This section is from the "Modern Machine Shop Construction, Equipment, And Management" book, by Oscar E. Perrigo. Also see Amazon: Modern Machine Shop Construction, Equipment, And Management.
In the Figs. 25 and 26 the upper half shows the laying of a "header" course and the lower half the laying of a "straight" course. In these two sketches it will be seen that in a header course the octagonal form contains 52 bricks less than the square form; and in a straight course 32 bricks are saved. Assuming five courses per foot in height, and that in each foot we have one header course, we save by the octagonal form 180 bricks. This, of course, is less as we approach the top, but the average saving will be considerably over 100 bricks per foot, or over 8,000 for the whole work.
Actual experience shows that the extra labor cost of making the many corners is more than balanced by the smaller number of bricks laid in the octagonal form than in the square form. The appearance is much enhanced and the wind pressure is considerably diminished by getting rid of the projecting corners.
The base of the chimney is of square form, this being more convenient for the introduction of the smoke flues or "up-takes" from the boilers, the placing of the ash doors and the general appearance.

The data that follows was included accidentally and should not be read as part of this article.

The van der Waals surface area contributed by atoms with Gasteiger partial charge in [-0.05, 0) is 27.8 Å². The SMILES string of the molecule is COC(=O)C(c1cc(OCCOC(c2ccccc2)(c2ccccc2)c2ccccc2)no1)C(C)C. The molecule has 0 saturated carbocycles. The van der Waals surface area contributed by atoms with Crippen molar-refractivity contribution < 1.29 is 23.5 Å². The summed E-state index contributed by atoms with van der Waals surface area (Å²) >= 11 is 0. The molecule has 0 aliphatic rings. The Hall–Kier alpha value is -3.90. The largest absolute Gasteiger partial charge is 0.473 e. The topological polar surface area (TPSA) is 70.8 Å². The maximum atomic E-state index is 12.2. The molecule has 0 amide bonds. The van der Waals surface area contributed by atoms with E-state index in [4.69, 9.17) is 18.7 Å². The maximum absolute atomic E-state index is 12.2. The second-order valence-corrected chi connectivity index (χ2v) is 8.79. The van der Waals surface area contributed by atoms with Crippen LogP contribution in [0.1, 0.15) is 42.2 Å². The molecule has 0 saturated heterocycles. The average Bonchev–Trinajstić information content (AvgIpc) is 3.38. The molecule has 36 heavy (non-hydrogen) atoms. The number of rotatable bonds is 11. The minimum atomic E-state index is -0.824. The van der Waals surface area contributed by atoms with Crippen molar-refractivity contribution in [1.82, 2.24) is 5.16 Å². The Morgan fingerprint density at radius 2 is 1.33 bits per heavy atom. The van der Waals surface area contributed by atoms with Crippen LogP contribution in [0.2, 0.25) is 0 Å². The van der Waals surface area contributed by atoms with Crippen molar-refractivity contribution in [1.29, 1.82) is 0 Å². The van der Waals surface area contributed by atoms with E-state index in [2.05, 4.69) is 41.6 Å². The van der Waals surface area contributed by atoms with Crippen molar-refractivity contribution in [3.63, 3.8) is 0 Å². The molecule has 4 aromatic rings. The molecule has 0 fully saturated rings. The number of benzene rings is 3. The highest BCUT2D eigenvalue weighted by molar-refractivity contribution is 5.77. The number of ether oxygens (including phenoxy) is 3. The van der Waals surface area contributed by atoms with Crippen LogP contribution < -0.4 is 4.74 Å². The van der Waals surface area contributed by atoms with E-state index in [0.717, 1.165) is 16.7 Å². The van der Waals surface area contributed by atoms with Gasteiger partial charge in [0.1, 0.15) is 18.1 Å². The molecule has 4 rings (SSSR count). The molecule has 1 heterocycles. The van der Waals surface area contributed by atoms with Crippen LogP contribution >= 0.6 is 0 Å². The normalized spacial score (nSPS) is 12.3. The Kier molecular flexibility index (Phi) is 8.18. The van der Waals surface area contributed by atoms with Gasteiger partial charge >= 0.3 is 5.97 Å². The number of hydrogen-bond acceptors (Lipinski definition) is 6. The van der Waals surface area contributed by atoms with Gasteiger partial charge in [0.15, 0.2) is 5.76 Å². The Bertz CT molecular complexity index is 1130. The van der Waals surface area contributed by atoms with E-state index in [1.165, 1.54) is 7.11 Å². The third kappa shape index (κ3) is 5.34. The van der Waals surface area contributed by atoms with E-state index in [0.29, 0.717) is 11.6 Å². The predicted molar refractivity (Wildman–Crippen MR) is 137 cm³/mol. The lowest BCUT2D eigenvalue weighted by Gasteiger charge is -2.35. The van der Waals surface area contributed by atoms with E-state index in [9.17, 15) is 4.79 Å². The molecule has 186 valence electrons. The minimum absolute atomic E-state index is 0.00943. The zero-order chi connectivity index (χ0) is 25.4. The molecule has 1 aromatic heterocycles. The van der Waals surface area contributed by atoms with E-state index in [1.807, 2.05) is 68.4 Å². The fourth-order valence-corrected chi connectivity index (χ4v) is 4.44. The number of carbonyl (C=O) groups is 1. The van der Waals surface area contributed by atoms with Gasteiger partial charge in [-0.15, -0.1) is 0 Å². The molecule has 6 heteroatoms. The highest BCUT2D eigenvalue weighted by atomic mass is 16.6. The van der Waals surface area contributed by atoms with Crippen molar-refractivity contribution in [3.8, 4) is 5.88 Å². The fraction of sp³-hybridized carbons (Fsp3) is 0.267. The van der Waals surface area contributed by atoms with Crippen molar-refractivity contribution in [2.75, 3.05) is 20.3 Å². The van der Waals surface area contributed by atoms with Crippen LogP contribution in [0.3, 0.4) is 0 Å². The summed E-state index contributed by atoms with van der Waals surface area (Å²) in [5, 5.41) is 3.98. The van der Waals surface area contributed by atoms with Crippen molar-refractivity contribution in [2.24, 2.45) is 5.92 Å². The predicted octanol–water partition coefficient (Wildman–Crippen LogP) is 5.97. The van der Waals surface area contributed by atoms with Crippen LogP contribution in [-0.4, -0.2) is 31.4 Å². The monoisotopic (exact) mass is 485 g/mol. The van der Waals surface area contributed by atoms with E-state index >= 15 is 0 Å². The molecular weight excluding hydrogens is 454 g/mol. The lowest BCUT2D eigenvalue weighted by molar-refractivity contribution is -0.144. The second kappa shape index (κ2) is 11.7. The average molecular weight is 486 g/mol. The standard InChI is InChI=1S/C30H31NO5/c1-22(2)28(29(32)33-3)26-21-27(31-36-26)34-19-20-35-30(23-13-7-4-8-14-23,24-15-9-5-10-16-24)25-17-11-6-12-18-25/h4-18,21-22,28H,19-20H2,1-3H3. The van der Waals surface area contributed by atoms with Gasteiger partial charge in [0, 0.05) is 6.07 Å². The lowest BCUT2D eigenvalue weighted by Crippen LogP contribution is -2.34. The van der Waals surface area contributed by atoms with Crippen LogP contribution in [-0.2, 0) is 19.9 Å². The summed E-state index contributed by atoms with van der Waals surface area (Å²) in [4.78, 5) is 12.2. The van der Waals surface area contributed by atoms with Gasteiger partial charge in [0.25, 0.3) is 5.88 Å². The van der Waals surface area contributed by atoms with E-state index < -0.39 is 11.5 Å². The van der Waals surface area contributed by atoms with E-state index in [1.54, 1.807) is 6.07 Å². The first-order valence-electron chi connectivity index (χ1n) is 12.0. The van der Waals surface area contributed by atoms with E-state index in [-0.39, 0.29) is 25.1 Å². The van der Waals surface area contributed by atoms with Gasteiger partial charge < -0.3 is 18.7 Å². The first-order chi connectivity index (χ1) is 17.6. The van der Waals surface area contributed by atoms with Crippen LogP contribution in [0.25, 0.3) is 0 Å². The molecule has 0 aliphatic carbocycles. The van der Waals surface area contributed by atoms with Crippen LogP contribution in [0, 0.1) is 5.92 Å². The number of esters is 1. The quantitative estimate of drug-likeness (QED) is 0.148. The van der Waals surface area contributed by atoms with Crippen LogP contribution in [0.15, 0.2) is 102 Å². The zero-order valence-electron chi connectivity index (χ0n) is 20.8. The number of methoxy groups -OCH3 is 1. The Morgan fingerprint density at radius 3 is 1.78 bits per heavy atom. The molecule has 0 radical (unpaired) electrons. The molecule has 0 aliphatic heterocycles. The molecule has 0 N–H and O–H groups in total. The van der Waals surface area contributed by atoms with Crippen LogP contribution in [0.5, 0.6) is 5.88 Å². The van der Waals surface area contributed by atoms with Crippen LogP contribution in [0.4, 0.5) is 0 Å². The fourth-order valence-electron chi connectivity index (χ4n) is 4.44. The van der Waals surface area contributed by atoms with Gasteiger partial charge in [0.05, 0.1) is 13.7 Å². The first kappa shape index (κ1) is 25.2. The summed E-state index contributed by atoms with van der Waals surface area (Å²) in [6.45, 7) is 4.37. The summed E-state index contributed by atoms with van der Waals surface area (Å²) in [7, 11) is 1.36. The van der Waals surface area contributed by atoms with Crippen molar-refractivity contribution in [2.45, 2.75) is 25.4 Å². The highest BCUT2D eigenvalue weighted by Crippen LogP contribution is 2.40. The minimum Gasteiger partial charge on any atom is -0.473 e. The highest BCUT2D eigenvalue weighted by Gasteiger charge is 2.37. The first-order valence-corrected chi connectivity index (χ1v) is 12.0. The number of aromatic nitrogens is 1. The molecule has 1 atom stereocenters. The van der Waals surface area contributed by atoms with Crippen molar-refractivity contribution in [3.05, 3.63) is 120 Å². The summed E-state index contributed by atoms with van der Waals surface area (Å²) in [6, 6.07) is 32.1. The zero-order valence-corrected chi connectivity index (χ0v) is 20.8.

Fig. 21. Vertical Section of Chimney and Foundation.
Fig. 22. Elevation of the Completed Chimney.
Fig. 25. Horizontal Section, showing number of Bricks in the Square Form.
Fig. 26. Horizontal Section, showing number of Bricks in the Octagonal Form.
The ash door is shown in Fig. 22. The opening should be arched, preferably of semicircular design, as affording the most strength to sustain the great weight of brickwork over it. It should be closed with a sheet iron door. The openings for smoke flues should also be strongly arched, similar to the ash doorways. From the square portion at the base, the main shaft of the chimney is of octagonal form, as indicated in Fig. 24.
For foundations the earth should be excavated to perfectly hard ground, making a pit 28 feet square; that is, twice the depth of the foundation, assuming that in consequence of the condition of the ground it is necessary to excavate to a depth of 14 feet. In this pit should be a bed, 4 feet thick of large stones laid in strong cement mortar. Upon this should be courses about 18 inches thick and gradually drawn in at the top to 16 feet square.